Task the US Department of Energy (DOE) with preparing and publicizing a forecast analysis for US LNG exports to Europe, assessing LNG’s ability to uphold competitive practices and satisfy longterm gas demand in Europe, while at the same time pointing out the limitations of US LNG trade in the European market. The DOE should work with the European Commission on the outlook of global gas demand and on sharing best business practices in the energy sector, which can be useful to the evolving Energy Union.Task US intelligence and law enforcement bodies to prepare a briefing for their EU partners on the current status of the Kremlin’s intelligence and organized crime operations in the energy sector in Europe and worldwide.Urge the European Commission and Parliament to sponsor an independent inquiry, by industry experts not associated with Gazprom or the Kremlin, into the funding of Nord Stream 1, Nord Stream 2, and the accompanying infrastructure in Russia and the host countries. The US Department of State and Department of Energy should assist as facilitators and expert contributors to this assessment.

To that end, European policy makers, institutions, and agencies should:

Task the Directorate-General on Energy (ENER), International Cooperation and Development (DEVCO), and Trade (TRADE), together with The European Political Strategy Centre (EPSC)— the European Commission’s in-house think tank—with producing a comprehensive analysis of the history of European cooperation with authoritarian hydrocarbon states and the extent to which such cooperation has made these states more democratic. This study should also include an analysis of Gazprom’s compliance with the EU Third Energy Package and other competition regulations.Task Europol, together with relevant agencies of the EU Commission and national security agencies of EU member states, to conduct a study analyzing Gazprom’s use of Russian security agents in Europe, and the company’s connections to organized crime figures both within and outside Russia.Task the EPSC, along with other relevant think tanks and EU Commission research centers, to engage more proactively in conversation about the political and economic principles of the emerging Energy Union, and how to redefine the concept of EU energy security in light of Russia’s aggression against Ukraine in 2014. The EPSC, together with other relevant agencies, should publish a paper summarizing all legal and regulatory debates concerning Gazprom’s ambitions to build and access pipelines in Europe in a way understandable to the general public and media.Task the Disinformation Review (published by the European External Action Service) along with the Directorate-General for Energy to run a brandnew, separate analytical section countering energy propaganda coming out of Russia, as it creates a distorted view of the EU’s policies and outlook on renewables, shale, and other conventional and unconventional energy.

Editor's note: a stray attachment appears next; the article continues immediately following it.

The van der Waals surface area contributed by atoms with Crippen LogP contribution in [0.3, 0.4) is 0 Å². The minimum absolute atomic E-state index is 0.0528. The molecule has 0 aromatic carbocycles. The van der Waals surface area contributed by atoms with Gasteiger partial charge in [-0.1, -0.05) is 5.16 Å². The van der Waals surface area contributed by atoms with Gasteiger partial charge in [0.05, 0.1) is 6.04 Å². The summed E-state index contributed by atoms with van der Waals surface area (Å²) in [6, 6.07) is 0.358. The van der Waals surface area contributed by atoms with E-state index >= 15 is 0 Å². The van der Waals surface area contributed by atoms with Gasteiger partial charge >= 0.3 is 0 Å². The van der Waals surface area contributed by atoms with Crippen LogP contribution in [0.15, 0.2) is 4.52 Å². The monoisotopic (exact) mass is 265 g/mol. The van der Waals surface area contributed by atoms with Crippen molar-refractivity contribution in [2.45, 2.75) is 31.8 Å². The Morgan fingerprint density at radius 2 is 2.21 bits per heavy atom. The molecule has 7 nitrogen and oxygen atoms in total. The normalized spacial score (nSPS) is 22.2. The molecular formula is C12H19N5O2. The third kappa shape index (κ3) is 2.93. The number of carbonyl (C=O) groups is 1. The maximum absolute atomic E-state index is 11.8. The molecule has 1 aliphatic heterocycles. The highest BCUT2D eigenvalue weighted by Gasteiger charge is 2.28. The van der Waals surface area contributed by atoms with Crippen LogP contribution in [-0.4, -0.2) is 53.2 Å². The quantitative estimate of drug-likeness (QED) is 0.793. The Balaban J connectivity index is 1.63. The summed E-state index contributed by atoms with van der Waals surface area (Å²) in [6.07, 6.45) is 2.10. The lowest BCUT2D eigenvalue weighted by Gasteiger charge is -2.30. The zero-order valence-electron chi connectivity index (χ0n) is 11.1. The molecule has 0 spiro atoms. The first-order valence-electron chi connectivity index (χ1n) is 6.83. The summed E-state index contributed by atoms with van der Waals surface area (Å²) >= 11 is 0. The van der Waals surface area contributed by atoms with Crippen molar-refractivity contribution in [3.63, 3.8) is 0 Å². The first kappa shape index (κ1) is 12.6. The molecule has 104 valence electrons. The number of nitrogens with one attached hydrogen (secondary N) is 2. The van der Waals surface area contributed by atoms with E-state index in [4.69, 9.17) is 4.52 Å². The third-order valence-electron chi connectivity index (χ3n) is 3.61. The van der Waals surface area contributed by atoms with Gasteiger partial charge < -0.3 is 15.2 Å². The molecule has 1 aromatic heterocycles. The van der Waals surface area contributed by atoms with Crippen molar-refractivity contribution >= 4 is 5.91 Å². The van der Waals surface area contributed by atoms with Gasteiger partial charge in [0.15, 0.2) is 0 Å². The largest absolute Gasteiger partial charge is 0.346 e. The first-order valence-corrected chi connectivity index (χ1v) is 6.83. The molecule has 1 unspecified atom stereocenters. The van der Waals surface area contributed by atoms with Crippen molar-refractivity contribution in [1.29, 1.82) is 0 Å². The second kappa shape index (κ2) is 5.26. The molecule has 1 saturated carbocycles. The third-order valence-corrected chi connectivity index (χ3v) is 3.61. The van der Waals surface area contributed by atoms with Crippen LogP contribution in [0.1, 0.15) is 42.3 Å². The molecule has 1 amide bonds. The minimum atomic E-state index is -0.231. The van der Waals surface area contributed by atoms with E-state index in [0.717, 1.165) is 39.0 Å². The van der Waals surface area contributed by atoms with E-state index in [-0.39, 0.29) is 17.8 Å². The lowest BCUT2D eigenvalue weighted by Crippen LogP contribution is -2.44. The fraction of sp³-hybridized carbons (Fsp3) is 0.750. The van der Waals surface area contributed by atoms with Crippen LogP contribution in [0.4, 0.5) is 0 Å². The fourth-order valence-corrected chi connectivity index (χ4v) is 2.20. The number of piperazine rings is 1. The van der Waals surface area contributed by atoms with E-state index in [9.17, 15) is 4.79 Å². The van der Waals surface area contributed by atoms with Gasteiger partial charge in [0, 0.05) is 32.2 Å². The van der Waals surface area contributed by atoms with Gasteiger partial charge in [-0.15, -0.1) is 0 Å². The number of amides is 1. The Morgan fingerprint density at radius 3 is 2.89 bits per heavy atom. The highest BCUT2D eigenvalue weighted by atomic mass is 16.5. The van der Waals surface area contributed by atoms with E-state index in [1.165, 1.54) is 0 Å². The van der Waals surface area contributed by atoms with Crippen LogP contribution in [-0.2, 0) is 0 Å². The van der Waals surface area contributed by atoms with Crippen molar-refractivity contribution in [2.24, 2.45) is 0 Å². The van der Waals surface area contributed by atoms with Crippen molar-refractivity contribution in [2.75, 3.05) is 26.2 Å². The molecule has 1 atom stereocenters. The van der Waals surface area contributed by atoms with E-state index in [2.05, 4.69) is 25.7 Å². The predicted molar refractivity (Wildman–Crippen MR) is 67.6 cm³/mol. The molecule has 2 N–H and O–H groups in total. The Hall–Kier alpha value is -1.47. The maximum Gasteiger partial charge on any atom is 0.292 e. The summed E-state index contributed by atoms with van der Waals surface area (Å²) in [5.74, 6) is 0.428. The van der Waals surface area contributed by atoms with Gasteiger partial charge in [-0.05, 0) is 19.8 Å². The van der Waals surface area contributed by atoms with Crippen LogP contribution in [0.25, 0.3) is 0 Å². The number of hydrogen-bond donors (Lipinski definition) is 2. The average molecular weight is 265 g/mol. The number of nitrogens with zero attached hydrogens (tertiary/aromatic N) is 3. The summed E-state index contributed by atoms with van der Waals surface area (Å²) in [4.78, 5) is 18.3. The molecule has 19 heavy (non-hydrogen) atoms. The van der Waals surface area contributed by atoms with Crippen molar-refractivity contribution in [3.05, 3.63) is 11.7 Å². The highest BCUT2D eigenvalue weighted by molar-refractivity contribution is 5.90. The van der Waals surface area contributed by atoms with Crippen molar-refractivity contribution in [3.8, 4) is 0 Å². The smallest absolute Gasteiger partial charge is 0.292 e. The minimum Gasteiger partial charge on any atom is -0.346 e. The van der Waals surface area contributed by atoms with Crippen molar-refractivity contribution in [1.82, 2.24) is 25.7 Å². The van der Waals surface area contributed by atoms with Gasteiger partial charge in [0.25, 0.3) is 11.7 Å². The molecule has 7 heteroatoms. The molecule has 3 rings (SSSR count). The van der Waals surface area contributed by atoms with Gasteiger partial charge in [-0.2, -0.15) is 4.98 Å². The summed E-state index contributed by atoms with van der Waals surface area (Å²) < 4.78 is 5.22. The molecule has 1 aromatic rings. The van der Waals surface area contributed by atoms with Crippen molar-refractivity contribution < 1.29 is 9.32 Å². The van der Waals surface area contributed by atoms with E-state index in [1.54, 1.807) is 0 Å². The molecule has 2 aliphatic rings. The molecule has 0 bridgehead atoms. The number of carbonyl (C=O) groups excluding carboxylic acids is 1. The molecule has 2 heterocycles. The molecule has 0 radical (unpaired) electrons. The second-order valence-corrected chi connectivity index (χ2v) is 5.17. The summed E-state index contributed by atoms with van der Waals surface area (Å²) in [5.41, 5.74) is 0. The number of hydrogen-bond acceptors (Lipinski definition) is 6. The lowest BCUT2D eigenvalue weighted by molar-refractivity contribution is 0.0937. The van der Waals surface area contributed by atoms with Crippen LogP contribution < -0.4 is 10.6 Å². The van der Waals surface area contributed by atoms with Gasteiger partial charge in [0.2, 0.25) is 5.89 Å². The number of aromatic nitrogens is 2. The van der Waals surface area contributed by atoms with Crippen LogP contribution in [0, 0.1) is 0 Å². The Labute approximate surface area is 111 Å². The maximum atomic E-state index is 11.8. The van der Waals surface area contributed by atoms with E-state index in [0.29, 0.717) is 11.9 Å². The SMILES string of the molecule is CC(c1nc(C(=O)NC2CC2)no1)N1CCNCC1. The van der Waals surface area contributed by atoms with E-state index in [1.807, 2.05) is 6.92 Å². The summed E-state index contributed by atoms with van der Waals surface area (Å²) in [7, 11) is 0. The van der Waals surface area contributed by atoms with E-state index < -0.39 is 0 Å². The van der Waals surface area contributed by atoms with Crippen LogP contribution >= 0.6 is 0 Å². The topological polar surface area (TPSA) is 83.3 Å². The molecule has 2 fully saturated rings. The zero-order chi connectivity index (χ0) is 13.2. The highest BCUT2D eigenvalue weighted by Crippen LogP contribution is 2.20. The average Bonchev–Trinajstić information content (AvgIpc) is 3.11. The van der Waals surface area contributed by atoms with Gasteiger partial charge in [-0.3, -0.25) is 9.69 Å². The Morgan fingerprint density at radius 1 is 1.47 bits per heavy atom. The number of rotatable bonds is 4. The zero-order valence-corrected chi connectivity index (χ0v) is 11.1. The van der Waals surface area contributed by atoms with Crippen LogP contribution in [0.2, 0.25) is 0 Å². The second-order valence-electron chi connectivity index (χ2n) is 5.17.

The protection of Ukraine’s sovereignty and its gas supply must be non-negotiable elements of any talks between US and/or EU agencies and Russia and Gazprom

US policy makers could consider the following:

If Gazprom persists in isolating Ukraine from reverse gas flows from Europe, breaks its delivery or transit contracts with EU members in order to force its 2019 deadline on Ukraine, or if Russia and Gazprom expand their aggression against Ukraine in any other significant way, the US Congress ought to respond by increasing sanctions against Gazprom and its Russian associates and intermediaries in Europe. To that end, Congress should pass the Stability and Democracy (STAND) for Ukraine Act. The US State Department and Intelligence services should closely monitor all Gazprom’s plans to exclude Ukraine from commercially viable gas imports and share this information with EU allies.The US Department of State, the US Agency for International Development, and the National Endowment for Democracy, along with US representatives in the World Bank, should further enhance existing teams in Ukraine and develop a more comprehensive plan for the reform of Ukraine’s indigenous energy production to ensure more self-reliance and diversification away from Russia. In addition, contingency plans for decreasing volumes of Russian gas transit via Ukraine after 2019 should be prepared, focusing on measures that Ukraine and its EU neighbors can take even in worst-case scenarios.

European policy makers could consider the following:

Relevant EU agencies should continue to implement the Deep and Comprehensive Free Trade Area (DCFTA) agreement with Ukraine and uphold standards for transparency and accountability in the energy market. As the EU Energy Union develops its principles and regulations further, the adjustment of DCFTA standards with Ukraine should be improved accordingly and without delays.The Directorate-General for Competition and Energy should prepare guiding principles on negotiations with Gazprom about Nord Stream 2 that would require Gazprom to be explicit about its position on the 2019 deadline ultimatum and demand that the company uphold all of its existing delivery and transit obligations with individual EU member states.

About the Author

Ilya Zaslavskiy is a research expert at Free Russia Foundation and an academy associate at Chatham House